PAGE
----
The Effects of Local Police Surges on Crime and Arrests in New York City

John MacDonald
Jeffrey Fagan, Columbia Law School
Amanda Geller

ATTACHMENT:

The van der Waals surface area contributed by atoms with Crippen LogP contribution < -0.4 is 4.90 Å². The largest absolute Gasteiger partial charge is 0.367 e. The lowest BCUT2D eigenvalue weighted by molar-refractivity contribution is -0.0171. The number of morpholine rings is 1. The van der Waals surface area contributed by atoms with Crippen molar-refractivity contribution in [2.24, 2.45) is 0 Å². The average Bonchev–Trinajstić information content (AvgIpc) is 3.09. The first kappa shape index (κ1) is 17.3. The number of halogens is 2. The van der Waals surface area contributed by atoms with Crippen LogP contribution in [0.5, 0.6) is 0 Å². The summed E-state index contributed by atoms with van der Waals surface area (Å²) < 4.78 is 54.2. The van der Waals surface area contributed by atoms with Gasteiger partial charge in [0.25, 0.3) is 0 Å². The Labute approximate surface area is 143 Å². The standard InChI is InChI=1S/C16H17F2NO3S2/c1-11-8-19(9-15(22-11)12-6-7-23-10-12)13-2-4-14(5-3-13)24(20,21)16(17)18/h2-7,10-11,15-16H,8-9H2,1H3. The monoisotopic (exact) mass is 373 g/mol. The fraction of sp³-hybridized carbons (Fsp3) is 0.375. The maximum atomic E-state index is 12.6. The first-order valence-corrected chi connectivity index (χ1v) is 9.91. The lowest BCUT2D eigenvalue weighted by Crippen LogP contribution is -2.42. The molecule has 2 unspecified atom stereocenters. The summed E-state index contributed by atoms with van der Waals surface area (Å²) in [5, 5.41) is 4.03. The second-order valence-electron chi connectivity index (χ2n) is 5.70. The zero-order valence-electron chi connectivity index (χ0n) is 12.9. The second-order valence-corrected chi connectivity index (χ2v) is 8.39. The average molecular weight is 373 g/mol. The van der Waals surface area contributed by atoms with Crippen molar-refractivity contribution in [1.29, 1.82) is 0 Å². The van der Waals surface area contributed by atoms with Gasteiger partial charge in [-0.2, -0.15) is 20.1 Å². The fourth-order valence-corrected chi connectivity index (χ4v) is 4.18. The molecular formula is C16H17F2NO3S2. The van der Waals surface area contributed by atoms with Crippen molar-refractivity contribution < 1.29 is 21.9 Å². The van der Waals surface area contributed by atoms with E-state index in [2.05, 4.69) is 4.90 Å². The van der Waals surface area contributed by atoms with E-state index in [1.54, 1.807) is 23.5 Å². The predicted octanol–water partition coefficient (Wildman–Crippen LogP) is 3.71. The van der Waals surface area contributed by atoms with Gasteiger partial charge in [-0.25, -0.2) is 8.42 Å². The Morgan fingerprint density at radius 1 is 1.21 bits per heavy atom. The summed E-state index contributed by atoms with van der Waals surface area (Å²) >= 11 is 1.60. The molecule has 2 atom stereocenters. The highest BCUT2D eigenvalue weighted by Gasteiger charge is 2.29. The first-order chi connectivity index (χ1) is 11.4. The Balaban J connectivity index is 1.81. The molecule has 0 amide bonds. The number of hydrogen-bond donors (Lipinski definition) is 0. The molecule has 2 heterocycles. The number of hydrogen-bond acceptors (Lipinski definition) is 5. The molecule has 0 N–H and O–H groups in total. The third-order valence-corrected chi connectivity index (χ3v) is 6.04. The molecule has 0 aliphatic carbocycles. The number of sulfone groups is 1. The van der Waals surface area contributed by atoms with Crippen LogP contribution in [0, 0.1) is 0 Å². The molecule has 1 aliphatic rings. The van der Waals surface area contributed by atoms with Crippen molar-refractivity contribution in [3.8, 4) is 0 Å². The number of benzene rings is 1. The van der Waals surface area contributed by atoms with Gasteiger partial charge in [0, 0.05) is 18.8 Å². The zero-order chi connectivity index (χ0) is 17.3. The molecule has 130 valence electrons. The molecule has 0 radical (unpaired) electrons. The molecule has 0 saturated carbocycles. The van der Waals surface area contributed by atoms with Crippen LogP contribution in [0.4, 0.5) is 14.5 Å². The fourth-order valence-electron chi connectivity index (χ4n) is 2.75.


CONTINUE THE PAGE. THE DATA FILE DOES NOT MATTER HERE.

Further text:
Operation Impact was a policing strategy that deployed extra police officers to high crime areas in New York City known as impact zones. Officers were encouraged to conduct investigative “street” stops of citizens suspected of either felony or misdemeanor crimes in these areas. City officials have credited the program as one of the leading factors for New York City’s low crime rate. We rely on difference-in-difference regressions to estimate the effect of Operation Impact on reported crimes and arrests from 2004-2013. Both stops and arrests increased in impact zones. Arrests for weapons and other felony offenses increased in impact zones, as did investigative “street” stops. We find that the increase in “street” stops in impact zones was associated with a small reduction in overall crime and large reductions in burglary offenses. The increase in stops based on indicia of suspicious behavior or actions alone in impact zones had no measurable effect on crime. In contrast, an increase in stops in impact zones based on probable cause or indicia of actual crime was associated with significant crime reductions. The results suggest that Operation Impact contributed marginally to overall crime reductions but generated a high volume of unproductive police stops that had little crime reduction benefit. The findings raise fundamental questions about due process safeguards when the police saturate areas and engage in aggressive stop practices in an effort to reduce crime.